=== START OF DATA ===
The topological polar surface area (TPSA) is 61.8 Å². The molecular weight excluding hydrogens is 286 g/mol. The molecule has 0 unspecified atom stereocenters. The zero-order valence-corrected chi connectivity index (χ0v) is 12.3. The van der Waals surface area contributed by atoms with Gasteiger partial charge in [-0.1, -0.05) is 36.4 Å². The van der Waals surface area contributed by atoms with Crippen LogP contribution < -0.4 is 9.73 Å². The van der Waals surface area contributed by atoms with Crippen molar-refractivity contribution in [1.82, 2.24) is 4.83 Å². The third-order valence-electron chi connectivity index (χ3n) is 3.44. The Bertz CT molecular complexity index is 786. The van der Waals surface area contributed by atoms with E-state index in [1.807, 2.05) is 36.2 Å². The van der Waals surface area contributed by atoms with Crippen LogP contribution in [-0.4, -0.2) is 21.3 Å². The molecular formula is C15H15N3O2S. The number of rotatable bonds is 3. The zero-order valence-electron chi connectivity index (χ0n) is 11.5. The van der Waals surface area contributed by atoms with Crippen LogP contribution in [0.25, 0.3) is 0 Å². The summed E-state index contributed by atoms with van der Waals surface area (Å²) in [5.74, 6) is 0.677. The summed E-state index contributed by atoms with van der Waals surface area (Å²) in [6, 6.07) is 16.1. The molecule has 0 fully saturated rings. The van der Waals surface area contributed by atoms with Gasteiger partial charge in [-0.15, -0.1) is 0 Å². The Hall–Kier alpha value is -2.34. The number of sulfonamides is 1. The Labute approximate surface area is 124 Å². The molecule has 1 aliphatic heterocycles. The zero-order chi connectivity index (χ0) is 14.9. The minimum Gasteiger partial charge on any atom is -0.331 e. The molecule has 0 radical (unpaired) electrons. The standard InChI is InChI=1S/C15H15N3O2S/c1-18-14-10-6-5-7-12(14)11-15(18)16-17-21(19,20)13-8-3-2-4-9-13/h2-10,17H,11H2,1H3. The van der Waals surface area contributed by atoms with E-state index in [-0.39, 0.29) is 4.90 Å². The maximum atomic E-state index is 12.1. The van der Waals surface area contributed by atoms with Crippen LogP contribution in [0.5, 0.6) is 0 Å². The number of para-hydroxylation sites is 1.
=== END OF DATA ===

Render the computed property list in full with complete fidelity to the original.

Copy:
The topological polar surface area (TPSA) is 61.8 Å². The molecular weight excluding hydrogens is 286 g/mol. The molecule has 0 unspecified atom stereocenters. The zero-order valence-corrected chi connectivity index (χ0v) is 12.3. The van der Waals surface area contributed by atoms with Gasteiger partial charge in [-0.1, -0.05) is 36.4 Å². The van der Waals surface area contributed by atoms with Crippen LogP contribution < -0.4 is 9.73 Å². The van der Waals surface area contributed by atoms with Crippen molar-refractivity contribution in [1.82, 2.24) is 4.83 Å². The third-order valence-electron chi connectivity index (χ3n) is 3.44. The Bertz CT molecular complexity index is 786. The van der Waals surface area contributed by atoms with E-state index in [1.807, 2.05) is 36.2 Å². The van der Waals surface area contributed by atoms with Crippen LogP contribution in [-0.4, -0.2) is 21.3 Å². The molecular formula is C15H15N3O2S. The number of rotatable bonds is 3. The zero-order valence-electron chi connectivity index (χ0n) is 11.5. The van der Waals surface area contributed by atoms with Crippen LogP contribution in [0.25, 0.3) is 0 Å². The summed E-state index contributed by atoms with van der Waals surface area (Å²) in [5.74, 6) is 0.677. The summed E-state index contributed by atoms with van der Waals surface area (Å²) in [6, 6.07) is 16.1. The molecule has 0 fully saturated rings. The van der Waals surface area contributed by atoms with Gasteiger partial charge in [-0.15, -0.1) is 0 Å². The Hall–Kier alpha value is -2.34. The number of sulfonamides is 1. The Labute approximate surface area is 124 Å². The molecule has 1 aliphatic heterocycles. The zero-order chi connectivity index (χ0) is 14.9. The minimum Gasteiger partial charge on any atom is -0.331 e. The molecule has 0 radical (unpaired) electrons. The standard InChI is InChI=1S/C15H15N3O2S/c1-18-14-10-6-5-7-12(14)11-15(18)16-17-21(19,20)13-8-3-2-4-9-13/h2-10,17H,11H2,1H3. The van der Waals surface area contributed by atoms with E-state index in [-0.39, 0.29) is 4.90 Å². The maximum atomic E-state index is 12.1. The van der Waals surface area contributed by atoms with Crippen LogP contribution in [0.5, 0.6) is 0 Å². The number of para-hydroxylation sites is 1.